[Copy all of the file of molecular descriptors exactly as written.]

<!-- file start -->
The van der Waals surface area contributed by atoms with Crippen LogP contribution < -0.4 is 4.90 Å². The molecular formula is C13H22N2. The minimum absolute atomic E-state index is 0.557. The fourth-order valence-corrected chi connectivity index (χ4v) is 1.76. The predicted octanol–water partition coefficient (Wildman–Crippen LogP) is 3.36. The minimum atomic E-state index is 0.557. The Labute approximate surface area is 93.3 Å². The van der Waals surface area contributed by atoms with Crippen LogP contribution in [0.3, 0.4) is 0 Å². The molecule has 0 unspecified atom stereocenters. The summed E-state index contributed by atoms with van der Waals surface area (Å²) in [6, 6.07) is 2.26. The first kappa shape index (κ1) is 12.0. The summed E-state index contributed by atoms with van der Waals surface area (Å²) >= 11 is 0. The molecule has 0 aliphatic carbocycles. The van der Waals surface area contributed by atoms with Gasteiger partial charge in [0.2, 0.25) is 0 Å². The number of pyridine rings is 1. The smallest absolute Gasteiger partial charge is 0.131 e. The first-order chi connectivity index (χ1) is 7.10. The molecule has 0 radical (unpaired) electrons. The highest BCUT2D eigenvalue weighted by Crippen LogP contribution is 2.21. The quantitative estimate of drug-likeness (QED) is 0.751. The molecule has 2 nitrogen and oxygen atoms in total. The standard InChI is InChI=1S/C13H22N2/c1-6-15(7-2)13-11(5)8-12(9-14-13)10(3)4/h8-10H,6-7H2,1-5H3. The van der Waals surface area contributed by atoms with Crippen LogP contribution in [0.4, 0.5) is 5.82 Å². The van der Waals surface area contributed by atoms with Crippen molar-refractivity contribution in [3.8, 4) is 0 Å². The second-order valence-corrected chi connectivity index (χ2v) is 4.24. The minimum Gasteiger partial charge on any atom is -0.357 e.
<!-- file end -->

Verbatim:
The van der Waals surface area contributed by atoms with Crippen LogP contribution < -0.4 is 4.90 Å². The molecular formula is C13H22N2. The minimum absolute atomic E-state index is 0.557. The fourth-order valence-corrected chi connectivity index (χ4v) is 1.76. The predicted octanol–water partition coefficient (Wildman–Crippen LogP) is 3.36. The minimum atomic E-state index is 0.557. The Labute approximate surface area is 93.3 Å². The van der Waals surface area contributed by atoms with Crippen LogP contribution in [0.3, 0.4) is 0 Å². The molecule has 0 unspecified atom stereocenters. The summed E-state index contributed by atoms with van der Waals surface area (Å²) in [6, 6.07) is 2.26. The first kappa shape index (κ1) is 12.0. The summed E-state index contributed by atoms with van der Waals surface area (Å²) >= 11 is 0. The molecule has 0 aliphatic carbocycles. The van der Waals surface area contributed by atoms with Gasteiger partial charge in [0.2, 0.25) is 0 Å². The number of pyridine rings is 1. The smallest absolute Gasteiger partial charge is 0.131 e. The first-order chi connectivity index (χ1) is 7.10. The molecule has 0 radical (unpaired) electrons. The highest BCUT2D eigenvalue weighted by Crippen LogP contribution is 2.21. The quantitative estimate of drug-likeness (QED) is 0.751. The molecule has 2 nitrogen and oxygen atoms in total. The standard InChI is InChI=1S/C13H22N2/c1-6-15(7-2)13-11(5)8-12(9-14-13)10(3)4/h8-10H,6-7H2,1-5H3. The van der Waals surface area contributed by atoms with Crippen LogP contribution in [0.4, 0.5) is 5.82 Å². The van der Waals surface area contributed by atoms with Crippen molar-refractivity contribution in [3.8, 4) is 0 Å². The second-order valence-corrected chi connectivity index (χ2v) is 4.24. The minimum Gasteiger partial charge on any atom is -0.357 e.